COCONUT

BRACHETTO D’ACQUI
SAUTERNES/LATE HARVEST SEMILLON
  

 

  • Brachetto d'Acqui (DOCG), a light, ruby-colored sparkling dessert wine from Piedmont, with typical aromas of fruit and roses, is a great match with nuts and coconut.
  • Sauternes (Lafaurie-Peyraguey is a good style) or  a Late Harvest Semillon from Australia are good complements.

COFFEE

Espresso, mocha, coffee bean and other coffee flavors

 

SHERRY

  • Oloroso sherry or cream sherry.
  • Coffee Liqueurs (Kahlúa, Illy, Starbucks, Tia Maria, etc.)
  • Chocolate and Cream Liqueurs (Godiva and Bailey’s, e.g.)

FRUIT

Fruit-flavored truffles, chocolate cherries, chocolate-covered fruit, dipped glazed or fresh fruit

BANYULS
CABERNET SAUVIGON
 

MADIERA

MERLOT
RUBY PORT


Wines with strong fruit notes are good matches for fruit-accented chocolate.

  • Banyuls, with its cherry and berry flavors, pairs nicely with these fruit flavors in chocolate.
  • Cabernet Sauvignon brings out cherry-pepper-grape notes. With its heavier tannins, it may be a better match with dark chocolate. 
  • Madeirais a traditional complement to fig, and goes beautifully with any fig-filled or dipped-fig chocolate.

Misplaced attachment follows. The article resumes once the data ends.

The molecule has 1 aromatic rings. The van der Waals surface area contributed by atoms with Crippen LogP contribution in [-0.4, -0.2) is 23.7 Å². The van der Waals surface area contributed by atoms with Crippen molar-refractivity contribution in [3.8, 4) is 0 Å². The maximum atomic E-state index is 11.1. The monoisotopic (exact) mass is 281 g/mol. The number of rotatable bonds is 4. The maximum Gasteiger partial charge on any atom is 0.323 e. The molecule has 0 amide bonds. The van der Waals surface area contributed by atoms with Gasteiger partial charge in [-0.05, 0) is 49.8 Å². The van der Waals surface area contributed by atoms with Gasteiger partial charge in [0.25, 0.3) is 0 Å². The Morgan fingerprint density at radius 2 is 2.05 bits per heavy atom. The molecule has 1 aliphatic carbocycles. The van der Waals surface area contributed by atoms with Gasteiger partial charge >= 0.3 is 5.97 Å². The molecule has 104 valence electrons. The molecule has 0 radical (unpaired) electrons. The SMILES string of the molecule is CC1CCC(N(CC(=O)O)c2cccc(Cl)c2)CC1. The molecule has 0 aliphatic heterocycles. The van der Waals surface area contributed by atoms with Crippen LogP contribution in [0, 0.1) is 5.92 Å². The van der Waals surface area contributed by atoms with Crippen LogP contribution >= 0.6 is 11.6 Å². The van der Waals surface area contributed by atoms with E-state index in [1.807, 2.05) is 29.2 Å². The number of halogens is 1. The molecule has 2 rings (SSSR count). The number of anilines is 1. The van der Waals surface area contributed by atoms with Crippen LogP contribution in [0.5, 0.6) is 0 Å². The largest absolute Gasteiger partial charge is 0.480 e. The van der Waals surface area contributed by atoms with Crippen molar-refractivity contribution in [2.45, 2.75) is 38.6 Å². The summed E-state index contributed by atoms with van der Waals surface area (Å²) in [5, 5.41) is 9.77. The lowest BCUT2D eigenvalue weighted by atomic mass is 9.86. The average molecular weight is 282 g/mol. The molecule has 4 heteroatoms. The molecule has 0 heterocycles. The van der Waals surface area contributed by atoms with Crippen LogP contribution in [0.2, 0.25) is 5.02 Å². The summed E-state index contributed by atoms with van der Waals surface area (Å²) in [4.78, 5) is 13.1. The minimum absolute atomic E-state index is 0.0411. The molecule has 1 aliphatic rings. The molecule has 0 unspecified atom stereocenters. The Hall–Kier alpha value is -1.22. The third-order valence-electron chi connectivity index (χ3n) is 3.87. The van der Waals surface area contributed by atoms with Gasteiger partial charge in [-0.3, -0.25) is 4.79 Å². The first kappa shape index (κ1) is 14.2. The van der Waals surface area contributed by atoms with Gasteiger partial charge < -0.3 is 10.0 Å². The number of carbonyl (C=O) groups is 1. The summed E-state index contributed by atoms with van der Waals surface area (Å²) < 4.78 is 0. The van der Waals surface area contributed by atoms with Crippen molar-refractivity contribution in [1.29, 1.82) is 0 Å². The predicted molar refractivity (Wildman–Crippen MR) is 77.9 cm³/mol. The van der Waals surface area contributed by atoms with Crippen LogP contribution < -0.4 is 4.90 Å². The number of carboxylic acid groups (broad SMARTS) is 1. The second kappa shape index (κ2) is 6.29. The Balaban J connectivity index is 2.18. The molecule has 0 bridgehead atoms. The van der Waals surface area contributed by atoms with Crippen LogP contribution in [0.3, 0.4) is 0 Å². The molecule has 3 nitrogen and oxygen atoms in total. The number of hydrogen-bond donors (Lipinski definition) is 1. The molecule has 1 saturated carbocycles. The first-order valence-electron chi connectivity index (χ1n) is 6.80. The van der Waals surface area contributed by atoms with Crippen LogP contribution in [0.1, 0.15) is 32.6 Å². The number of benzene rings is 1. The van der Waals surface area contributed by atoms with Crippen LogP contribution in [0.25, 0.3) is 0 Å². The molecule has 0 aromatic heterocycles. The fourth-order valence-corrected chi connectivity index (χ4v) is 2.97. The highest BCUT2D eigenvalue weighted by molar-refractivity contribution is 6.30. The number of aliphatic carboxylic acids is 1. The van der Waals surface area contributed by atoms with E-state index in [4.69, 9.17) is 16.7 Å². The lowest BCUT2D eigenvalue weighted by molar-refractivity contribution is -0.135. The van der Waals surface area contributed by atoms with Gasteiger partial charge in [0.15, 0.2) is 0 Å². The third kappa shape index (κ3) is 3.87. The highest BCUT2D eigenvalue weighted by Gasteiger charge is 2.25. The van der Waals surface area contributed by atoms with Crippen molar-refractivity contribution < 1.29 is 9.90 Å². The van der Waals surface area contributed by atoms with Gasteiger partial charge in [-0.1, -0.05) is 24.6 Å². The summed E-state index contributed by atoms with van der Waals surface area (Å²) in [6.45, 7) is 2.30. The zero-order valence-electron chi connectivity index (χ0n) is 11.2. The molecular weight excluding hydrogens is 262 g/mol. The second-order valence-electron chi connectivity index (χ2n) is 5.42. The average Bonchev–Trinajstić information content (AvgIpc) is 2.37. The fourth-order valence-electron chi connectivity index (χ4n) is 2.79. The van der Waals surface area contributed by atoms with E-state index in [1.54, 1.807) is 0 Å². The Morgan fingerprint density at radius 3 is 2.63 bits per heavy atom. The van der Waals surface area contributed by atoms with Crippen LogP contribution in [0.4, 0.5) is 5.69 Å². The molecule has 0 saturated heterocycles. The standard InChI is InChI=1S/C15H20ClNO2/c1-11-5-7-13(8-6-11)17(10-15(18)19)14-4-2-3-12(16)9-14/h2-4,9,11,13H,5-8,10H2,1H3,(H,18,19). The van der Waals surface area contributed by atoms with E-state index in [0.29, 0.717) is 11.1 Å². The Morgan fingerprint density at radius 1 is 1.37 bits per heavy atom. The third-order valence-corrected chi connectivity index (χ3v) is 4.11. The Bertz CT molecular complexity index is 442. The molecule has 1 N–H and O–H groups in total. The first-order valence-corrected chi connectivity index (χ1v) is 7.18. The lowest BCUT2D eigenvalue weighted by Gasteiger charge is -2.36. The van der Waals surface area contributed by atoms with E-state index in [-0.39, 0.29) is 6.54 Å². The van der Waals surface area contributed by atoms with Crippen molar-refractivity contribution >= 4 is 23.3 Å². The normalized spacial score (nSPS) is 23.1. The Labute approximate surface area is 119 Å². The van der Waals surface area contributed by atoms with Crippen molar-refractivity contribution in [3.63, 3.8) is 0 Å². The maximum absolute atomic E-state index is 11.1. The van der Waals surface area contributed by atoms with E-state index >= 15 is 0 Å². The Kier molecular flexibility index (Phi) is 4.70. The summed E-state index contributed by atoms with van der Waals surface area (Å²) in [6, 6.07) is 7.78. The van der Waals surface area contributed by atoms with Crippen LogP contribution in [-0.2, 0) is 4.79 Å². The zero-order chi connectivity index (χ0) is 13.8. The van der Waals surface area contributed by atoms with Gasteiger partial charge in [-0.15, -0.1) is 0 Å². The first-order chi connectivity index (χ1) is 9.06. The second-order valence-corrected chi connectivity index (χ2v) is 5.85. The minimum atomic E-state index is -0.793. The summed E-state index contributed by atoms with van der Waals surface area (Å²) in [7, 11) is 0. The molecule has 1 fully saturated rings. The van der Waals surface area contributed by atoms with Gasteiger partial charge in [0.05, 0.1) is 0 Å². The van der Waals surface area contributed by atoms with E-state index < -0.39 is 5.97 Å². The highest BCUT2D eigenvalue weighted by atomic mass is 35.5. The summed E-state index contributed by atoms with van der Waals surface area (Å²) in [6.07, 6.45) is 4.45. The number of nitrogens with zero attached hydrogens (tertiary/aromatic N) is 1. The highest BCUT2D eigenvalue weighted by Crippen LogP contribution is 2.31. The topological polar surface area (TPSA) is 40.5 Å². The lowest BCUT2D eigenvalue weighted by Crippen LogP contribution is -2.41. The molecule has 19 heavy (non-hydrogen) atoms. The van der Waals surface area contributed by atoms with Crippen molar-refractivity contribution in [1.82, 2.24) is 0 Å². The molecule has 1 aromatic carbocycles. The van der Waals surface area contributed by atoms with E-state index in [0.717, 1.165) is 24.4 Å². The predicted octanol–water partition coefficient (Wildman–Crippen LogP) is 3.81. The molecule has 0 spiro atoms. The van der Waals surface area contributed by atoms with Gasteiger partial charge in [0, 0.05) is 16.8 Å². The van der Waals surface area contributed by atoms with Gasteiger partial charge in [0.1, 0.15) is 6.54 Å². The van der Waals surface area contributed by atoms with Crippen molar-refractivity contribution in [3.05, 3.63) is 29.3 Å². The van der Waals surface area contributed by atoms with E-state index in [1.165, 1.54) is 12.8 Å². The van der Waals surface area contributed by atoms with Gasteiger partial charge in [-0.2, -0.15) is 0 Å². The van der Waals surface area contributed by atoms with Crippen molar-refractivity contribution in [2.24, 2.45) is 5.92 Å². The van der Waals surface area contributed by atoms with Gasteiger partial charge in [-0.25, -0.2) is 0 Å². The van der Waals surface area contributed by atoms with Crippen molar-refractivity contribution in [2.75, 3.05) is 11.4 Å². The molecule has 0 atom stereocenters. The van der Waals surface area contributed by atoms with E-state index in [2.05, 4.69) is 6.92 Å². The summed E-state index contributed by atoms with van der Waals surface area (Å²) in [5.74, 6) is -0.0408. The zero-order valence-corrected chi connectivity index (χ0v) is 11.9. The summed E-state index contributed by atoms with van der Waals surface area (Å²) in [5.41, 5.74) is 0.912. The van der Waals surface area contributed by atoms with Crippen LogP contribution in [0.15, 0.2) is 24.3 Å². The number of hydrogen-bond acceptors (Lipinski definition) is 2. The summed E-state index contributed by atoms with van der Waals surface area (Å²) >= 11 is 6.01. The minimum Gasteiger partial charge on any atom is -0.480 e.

• Merlot, a softer red than Cabernet, can also partner well. Try it with milk chocolate.
  • Ruby Port brings out cherry and chocolate flavors.
  • Fruit liqueurs, e.g. Afrikoko  (coconut-chocolate), Chambord or Framboise (raspberry), Cherry Heering or Crème de Cerise (cherry), Cointreau, Curaçao or Grand Marnier (orange), Creme de Banane or 99 Bananas (banana), Crème de Cassis (currant), Destinee (tropical fruits), Fraises (strawberry).

FRUIT GANACHE & FRUIT CREME

 

FRAMBOISE DESSERT WINE
ORANGE MUSCAT
MARSALA

PINOT NOIR
PORT

ROSÉ Champagne  
  

 

  • Bonnie Doon Framboise, a dessert wine that is an “infusion of raspberries,” made to go with chocolate.
  • Try Marsala or Vintage Port with citrus centers.
  • Orange Muscat.
  • A fruity Pinot Noir accents both the fruit and the fruitiness inherent in some fine couverture chocolate. A wine with milder tannins, it also is matches well with subtle creme fillings.
  • See the fruit liqueurs in the box above.

LIQUEUR

LIQUEURS

  • Liqueur-flavored chocolates can pair well with their corresponding liqueurs.

MINT